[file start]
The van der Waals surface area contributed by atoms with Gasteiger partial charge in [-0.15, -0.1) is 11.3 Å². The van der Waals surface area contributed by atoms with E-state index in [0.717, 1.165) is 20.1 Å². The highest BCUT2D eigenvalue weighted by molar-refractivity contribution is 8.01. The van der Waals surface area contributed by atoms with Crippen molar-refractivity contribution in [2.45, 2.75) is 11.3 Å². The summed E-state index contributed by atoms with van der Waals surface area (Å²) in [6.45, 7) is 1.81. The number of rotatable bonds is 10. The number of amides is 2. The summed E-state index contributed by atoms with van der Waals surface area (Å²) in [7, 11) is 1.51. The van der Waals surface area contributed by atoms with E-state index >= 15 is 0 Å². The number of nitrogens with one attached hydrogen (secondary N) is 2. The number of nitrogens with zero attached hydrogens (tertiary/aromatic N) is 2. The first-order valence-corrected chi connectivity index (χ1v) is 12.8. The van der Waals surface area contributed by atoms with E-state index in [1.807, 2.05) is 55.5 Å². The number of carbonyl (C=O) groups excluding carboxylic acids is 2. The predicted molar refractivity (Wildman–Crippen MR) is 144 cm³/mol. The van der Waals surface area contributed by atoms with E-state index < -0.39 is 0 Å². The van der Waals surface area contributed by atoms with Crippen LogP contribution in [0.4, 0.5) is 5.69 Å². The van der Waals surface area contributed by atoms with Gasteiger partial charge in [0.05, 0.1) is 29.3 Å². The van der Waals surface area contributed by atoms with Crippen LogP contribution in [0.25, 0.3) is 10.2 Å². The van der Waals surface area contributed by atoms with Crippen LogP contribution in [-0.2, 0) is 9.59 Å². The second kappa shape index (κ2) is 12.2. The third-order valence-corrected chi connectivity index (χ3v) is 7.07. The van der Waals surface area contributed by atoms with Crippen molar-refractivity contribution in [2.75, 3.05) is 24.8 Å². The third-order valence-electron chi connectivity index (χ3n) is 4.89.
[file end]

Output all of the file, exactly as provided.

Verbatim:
The van der Waals surface area contributed by atoms with Gasteiger partial charge in [-0.15, -0.1) is 11.3 Å². The van der Waals surface area contributed by atoms with E-state index in [0.717, 1.165) is 20.1 Å². The highest BCUT2D eigenvalue weighted by molar-refractivity contribution is 8.01. The van der Waals surface area contributed by atoms with Crippen molar-refractivity contribution in [2.45, 2.75) is 11.3 Å². The summed E-state index contributed by atoms with van der Waals surface area (Å²) in [6.45, 7) is 1.81. The number of rotatable bonds is 10. The number of amides is 2. The summed E-state index contributed by atoms with van der Waals surface area (Å²) in [7, 11) is 1.51. The van der Waals surface area contributed by atoms with E-state index >= 15 is 0 Å². The number of nitrogens with one attached hydrogen (secondary N) is 2. The number of nitrogens with zero attached hydrogens (tertiary/aromatic N) is 2. The first-order valence-corrected chi connectivity index (χ1v) is 12.8. The van der Waals surface area contributed by atoms with E-state index in [1.807, 2.05) is 55.5 Å². The number of carbonyl (C=O) groups excluding carboxylic acids is 2. The predicted molar refractivity (Wildman–Crippen MR) is 144 cm³/mol. The van der Waals surface area contributed by atoms with E-state index < -0.39 is 0 Å². The van der Waals surface area contributed by atoms with Crippen LogP contribution in [0.4, 0.5) is 5.69 Å². The van der Waals surface area contributed by atoms with Gasteiger partial charge in [0.05, 0.1) is 29.3 Å². The van der Waals surface area contributed by atoms with Crippen LogP contribution in [0.25, 0.3) is 10.2 Å². The van der Waals surface area contributed by atoms with Crippen LogP contribution in [-0.2, 0) is 9.59 Å². The second kappa shape index (κ2) is 12.2. The third-order valence-corrected chi connectivity index (χ3v) is 7.07. The van der Waals surface area contributed by atoms with Crippen molar-refractivity contribution in [2.75, 3.05) is 24.8 Å². The third-order valence-electron chi connectivity index (χ3n) is 4.89.